Conflict disrupts social structures, breaks down the rule of law, and cripples health systems. It has a devastating impact on young people’s development, human rights, and their ability to fulfil their potential. Access to sexual and reproductive health information, services and commodities reduces drastically when countries descend into conflict. Girls and young women in particular (but also boys and young men) are at heightened risk of physical and sexual abuse and exploitation in situations of conflict, and girls are at higher risk of harmful practices such as child marriage. Young people, who are already an outcast majority, are used by military commanders and political leaders as cannon fodder, excluded from peace negotiations and agreements, and have to fend for themselves when they return to what is left of their communities – creating the pre-conditions for the next cycle of violence.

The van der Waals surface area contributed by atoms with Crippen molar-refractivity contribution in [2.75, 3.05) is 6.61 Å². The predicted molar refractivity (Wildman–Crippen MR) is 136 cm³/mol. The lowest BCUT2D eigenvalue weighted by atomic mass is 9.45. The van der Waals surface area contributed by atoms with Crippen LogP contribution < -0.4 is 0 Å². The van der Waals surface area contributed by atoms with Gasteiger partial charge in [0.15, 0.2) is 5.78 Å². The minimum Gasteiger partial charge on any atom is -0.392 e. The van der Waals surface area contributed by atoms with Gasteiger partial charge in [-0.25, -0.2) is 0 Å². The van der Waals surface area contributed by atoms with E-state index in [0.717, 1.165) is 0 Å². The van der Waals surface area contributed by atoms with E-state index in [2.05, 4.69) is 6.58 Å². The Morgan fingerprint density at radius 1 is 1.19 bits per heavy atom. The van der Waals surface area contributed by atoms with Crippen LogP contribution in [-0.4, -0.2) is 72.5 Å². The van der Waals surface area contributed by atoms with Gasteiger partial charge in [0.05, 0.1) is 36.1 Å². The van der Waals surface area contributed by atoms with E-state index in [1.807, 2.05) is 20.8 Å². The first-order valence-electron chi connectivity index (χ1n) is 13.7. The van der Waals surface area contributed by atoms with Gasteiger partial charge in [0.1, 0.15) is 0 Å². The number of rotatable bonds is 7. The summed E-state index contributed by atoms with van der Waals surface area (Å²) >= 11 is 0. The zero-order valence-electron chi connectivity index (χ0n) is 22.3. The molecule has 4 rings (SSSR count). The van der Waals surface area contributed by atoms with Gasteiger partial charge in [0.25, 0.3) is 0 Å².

The rise of extremist groups, many of whom are motivated by religion use terrorism as a means of advocating for change, has become a defining characteristic of modern conflict. The proliferation of non-state armed groups, many of which have loose and network-based relationships to one another, is considered one of the most significant security threats of our time. Further, while there has been unprecedented attention to young people in the context of countering or preventing violent extremism, it is important to resist relying on security-sector responses, which can often be counter-productive, but instead to put forward peacebuilding approaches that address underlying issues, recognize young people’s leadership and positive contributions to building peace, and seek to put in place comprehensive approaches that engage young people in building peaceful and just societies.